Today it is still cold! I went out with my drawing class early this morning – 53F! (Laugh if you want – but that is really unusually cold where I live.) The sun came out and warmed us up, but I still felt the chill when I got home. A hot lunch started to thaw my chilly bones – so let’s consider that Spring is around the corner, and the thaw begins with running creeks.
As the Midwest and other parts of the world endure and enjoy subzero weather and snow and ice, it is summer somewhere in the southern hemisphere!
Where I am, it is neither; just a crisp and lovely day, with the winter light canted lower in the sky. I really enjoy painting landscapes, imagining myself in the middle of it all. I think I need to get into town, though – my hiking boots need replacing. 😉
Another beach scene, and a building! Am I on a roll or what? Here, something very simple, but when you think about how the painting was made, perhaps not so simple.
The lone, cylindrical shape heeds shadow and sun, and standing against the sky, It needs to be obviously separate. I could have used masking fluid to create the hard edges, but I didn’t. Instead, I painted around the lighthouse, starting at an edge and then puling the colors out. I did okay on the left side, but the right side was more problematic. Oh, well. Still, I rather like the end result given the challenge of the multi-colored sky.
Fires, hurricanes, and now snow in the middle of the country. What’s going on!?
Another painting done primarily with a hake brush.
This painting was done on the reverse of a previously painted piece of Arches 16×20 CP 140#. I wet the paper initially, taping it only in the corners, and was rather pleased to see how the paper relaxed once wet. I moved the tape as needed to keep the paper flat.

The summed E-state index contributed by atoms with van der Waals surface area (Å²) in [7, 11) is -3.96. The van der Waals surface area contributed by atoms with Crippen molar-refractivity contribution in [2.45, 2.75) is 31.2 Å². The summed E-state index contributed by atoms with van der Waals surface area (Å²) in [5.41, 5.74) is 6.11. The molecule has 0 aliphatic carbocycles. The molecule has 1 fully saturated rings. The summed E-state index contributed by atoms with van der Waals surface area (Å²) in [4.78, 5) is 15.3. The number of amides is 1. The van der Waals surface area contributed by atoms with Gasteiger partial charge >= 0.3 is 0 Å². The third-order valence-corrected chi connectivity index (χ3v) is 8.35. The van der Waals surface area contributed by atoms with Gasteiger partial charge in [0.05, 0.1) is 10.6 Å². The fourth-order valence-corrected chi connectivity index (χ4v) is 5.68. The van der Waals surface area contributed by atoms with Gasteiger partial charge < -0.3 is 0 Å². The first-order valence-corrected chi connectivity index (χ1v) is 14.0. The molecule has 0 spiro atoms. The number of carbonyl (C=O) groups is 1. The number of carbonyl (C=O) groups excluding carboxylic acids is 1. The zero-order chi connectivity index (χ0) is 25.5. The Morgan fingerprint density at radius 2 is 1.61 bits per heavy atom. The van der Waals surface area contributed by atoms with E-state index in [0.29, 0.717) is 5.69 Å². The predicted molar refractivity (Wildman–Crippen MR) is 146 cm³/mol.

Anyway, the work here was themed on wet-in-wet, use of an excessively large brush (for me!), and standing up, rather than seated. The results were interesting – standing up allowed for more freedom of brush stroke. Getting the paper wet and letting it set a bit before starting the washes also helped.
Compositionally, I think it is a bit bland – really very little to lead the eye. However, this was not my focus here; rather, I wanted to use the hake brush to create sky and foliage as well as broader swaths of color. The nature of the soft brush allows for thin lines, rough splotches of color with white or underlying colors to show through, as well as washes of subtle beauty. From there I used a rigger to create branches, trunks, and some more calligraphic and suggestive lines.
Another watercolor, mostly wet-in-wet, but I ended up doing a lot more details in dry brush as the painting progressed. Finally, I applied some glazes in an attempt to unify different sections as I had overworked the painting quite a bit. The even spacing of the brush / trees in the lower middle ground are rather amusing, too – didn’t I look? I didn’t really notice them until I scanned the painting!
California is not all joyful sunshine and playing on the beaches. Fog is a large part of the coastal environment. It is known as “May grey” and “June gloom.” This morning I woke up to it . . . . inspiration for a foggy lake in the frozen (or not so frozen) north.
I’m still focused on water. Today I wanted fog and water and hoped to use very wet paint thinned to mostly water. I also wanted to work with wet-in-wet in the attempt to catch the softening of edges, increasingly more blurred and colorless, to denote distance. A dull, muted foreground with intense color to add to depth of field. I think it all worked out pretty good.
Fabirano 25% cotton paper, 9×12, neutral tint, sap green, Hooker’s green, phthalo green, Payne’s grey, quinacridone gold, yellow ochre, ultramarine blue, burnt sienna.
I tried to simplify things more in this painting by using washes and bleeding colors into them. The foreground was tricky as there was a lot of texture from the brush on the lower left. The same brush is on the opposite shore, but, as you can see, with a lot less detail. Also, I decided to try to use a bit of white gouache mixed with watercolor to represent the white brush – baby sycamores? – as well as the branches of the sycamore trees. Sadly, I didn’t really think about the leaves of the sycamores until after I had painted in the mountain in the distance, so I tried to retrieve a bit of lighter leaves in the foreground. Not super successful, but am pleased with the effort of simplifying.